16. The apparatus of claim 14 wherein said magnetoresistive sensor further comprises a bridge circuit suited for electrical connection to a source of electrical energization, said bridge circuit comprising a pair of series circuit members electrically connected in parallel with one another supported on a substrate with each series circuit member having a magnetoresistive member electrically connected in series with a current value controller at an output terminal thereof and which has also a control terminal at which magnitudes of currents present at said output terminal can be selected, said magnetoresistive members each being formed of magnetoresistive, anisotropic, ferromagnetic thin-film layers at least two of which are separated from one another by a nonmagnetic layer positioned therebetween to thereby have a resistance versus applied external magnetic field characteristic that is substantially linear for at least relatively small externally applied magnetic fields, and with at least one of said magnetoresistive members being adjacent to, yet spaced apart from, said input conductor to thereby be electrically isolated from any direct circuit interconnection therewith but positioned so that said magnetoresistive member is in those magnetic fields arising from said input currents; and a differential amplifier having a pair of inputs each electrically connected to both said magnetoresistive member and said current value controller at said output terminal thereof in a corresponding one of said bridge circuit series circuit members, and having a pair of outputs each electrically connected to a corresponding one of said current value controllers at said control terminal thereof.
17. The apparatus of claim 14 wherein said magnetoresistive sensor has a differential output and said signal monitor arrangement comprises a pair of comparators each having an input electrically connected to said magnetoresistive sensor differential output, and each having an output electrically connected to a corresponding one of a pair of inputs of a bistable circuit with two alternative stable circuit states with each of said circuit states leading to a corresponding one of a pair of logic states being provided on an output thereof.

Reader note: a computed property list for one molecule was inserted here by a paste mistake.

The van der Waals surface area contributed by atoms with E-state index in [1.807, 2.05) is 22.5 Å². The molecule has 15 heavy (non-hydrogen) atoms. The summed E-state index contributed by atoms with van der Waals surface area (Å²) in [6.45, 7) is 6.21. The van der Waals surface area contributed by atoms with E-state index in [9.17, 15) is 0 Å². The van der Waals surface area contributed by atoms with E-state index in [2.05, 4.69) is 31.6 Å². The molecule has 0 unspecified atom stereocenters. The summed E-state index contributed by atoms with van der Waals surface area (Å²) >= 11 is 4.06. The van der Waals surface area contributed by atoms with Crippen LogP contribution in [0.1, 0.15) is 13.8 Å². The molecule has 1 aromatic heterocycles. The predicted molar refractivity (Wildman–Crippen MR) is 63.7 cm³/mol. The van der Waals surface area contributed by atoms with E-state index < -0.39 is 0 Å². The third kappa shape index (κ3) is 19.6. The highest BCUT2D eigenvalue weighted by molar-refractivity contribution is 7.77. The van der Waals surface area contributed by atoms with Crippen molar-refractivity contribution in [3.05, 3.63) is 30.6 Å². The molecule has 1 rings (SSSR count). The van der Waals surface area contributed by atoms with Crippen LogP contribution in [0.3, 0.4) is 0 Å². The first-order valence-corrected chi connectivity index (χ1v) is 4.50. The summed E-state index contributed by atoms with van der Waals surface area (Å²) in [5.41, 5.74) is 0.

18. The apparatus of claim 14 wherein said magnetoresistive sensor has a differential output and said signal monitor arrangement comprises a pair of comparators each having an input electrically connected to said magnetoresistive sensor differential output, and each having an output electrically connected to a corresponding one of a pair of inputs of a controlled capacitor discharge shunt electrically connected across a fail safe capacitor electrically connected in series with a controlled capacitor charging current source at an output thereof, said controlled capacitor discharge shunt being for discharging said fail safe capacitor after its being charged by said controlled capacitor charging current source, said controlled capacitor charging current source having a control terminal at which magnitudes of currents present at said output terminal can be selected with said control terminal electrically connected to both said fail safe capacitor and said output terminal of said controlled capacitor charging current source.
19. The apparatus of claim 17 wherein said pair of comparators also has said output thereof electrically connected to a corresponding one of a pair of inputs of a controlled capacitor discharge shunt electrically connected across a fail safe capacitor electrically connected in series with a controlled capacitor charging current source at an output thereof, said controlled capacitor discharge shunt for discharging said fail safe capacitor after its being charged by said controlled capacitor charging current source, said fail safe capacitor and said output terminal of said controlled capacitor charging current source both being electrically connected to a said input of said bistable circuit.
20. The apparatus of claim 19 wherein said controlled capacitor charging current source has a control terminal at which magnitudes of currents present at said output terminal can be selected with said control terminal electrically connected to both said fail safe capacitor and said output terminal of said controlled capacitor charging current source.
Description
CROSS-REFERENCE TO RELATED APPLICATION

This application claims the benefit of Provisional Patent Application No. 60/751,038 filed Dec. 16, 2006 for “SIGNAL ISOLATOR LINEAR RECEIVER”.

BACKGROUND OF THE INVENTION

The present invention relates to ferromagnetic thin-film structures exhibiting relatively large magnetoresistive characteristics that are used to couple digital signals from a source to an isolated receiver magnetically and, more particularly, to circuits used in such coupling and to monitor performance of such coupling structures.